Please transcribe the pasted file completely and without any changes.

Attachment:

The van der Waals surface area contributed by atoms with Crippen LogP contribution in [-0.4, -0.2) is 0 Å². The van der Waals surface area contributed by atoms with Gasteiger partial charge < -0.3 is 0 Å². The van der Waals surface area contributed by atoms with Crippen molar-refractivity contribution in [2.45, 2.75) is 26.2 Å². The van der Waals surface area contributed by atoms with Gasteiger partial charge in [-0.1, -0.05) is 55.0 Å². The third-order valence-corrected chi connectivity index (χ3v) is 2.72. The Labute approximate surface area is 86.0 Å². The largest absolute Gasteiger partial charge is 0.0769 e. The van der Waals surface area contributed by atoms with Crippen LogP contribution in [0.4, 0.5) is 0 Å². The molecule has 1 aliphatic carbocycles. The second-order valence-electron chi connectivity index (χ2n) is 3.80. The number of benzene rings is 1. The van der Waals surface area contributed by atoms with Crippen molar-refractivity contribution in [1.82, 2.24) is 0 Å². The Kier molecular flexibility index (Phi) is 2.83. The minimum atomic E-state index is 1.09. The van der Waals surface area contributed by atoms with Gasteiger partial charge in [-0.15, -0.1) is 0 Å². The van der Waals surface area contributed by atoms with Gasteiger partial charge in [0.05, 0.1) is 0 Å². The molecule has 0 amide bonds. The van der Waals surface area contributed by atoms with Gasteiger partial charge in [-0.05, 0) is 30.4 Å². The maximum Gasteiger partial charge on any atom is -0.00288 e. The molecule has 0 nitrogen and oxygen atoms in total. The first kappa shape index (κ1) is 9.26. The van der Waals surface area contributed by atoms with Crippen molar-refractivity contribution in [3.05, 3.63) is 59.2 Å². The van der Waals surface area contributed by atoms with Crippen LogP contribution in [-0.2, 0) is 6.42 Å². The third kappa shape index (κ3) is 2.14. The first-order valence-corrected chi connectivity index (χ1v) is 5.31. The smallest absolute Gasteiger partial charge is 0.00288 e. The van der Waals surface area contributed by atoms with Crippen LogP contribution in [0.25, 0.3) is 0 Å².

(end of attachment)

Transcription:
The van der Waals surface area contributed by atoms with Crippen LogP contribution in [-0.4, -0.2) is 0 Å². The van der Waals surface area contributed by atoms with Gasteiger partial charge < -0.3 is 0 Å². The van der Waals surface area contributed by atoms with Crippen molar-refractivity contribution in [2.45, 2.75) is 26.2 Å². The van der Waals surface area contributed by atoms with Gasteiger partial charge in [-0.1, -0.05) is 55.0 Å². The third-order valence-corrected chi connectivity index (χ3v) is 2.72. The Labute approximate surface area is 86.0 Å². The largest absolute Gasteiger partial charge is 0.0769 e. The van der Waals surface area contributed by atoms with Crippen LogP contribution in [0.4, 0.5) is 0 Å². The molecule has 1 aliphatic carbocycles. The second-order valence-electron chi connectivity index (χ2n) is 3.80. The number of benzene rings is 1. The van der Waals surface area contributed by atoms with Crippen molar-refractivity contribution in [1.82, 2.24) is 0 Å². The Kier molecular flexibility index (Phi) is 2.83. The minimum atomic E-state index is 1.09. The van der Waals surface area contributed by atoms with Gasteiger partial charge in [-0.15, -0.1) is 0 Å². The van der Waals surface area contributed by atoms with Gasteiger partial charge in [0.05, 0.1) is 0 Å². The molecule has 0 amide bonds. The van der Waals surface area contributed by atoms with Gasteiger partial charge in [-0.05, 0) is 30.4 Å². The maximum Gasteiger partial charge on any atom is -0.00288 e. The molecule has 0 nitrogen and oxygen atoms in total. The first kappa shape index (κ1) is 9.26. The van der Waals surface area contributed by atoms with Crippen molar-refractivity contribution in [3.05, 3.63) is 59.2 Å². The van der Waals surface area contributed by atoms with Crippen LogP contribution in [-0.2, 0) is 6.42 Å². The third kappa shape index (κ3) is 2.14. The first-order valence-corrected chi connectivity index (χ1v) is 5.31. The smallest absolute Gasteiger partial charge is 0.00288 e. The van der Waals surface area contributed by atoms with Crippen LogP contribution in [0.25, 0.3) is 0 Å².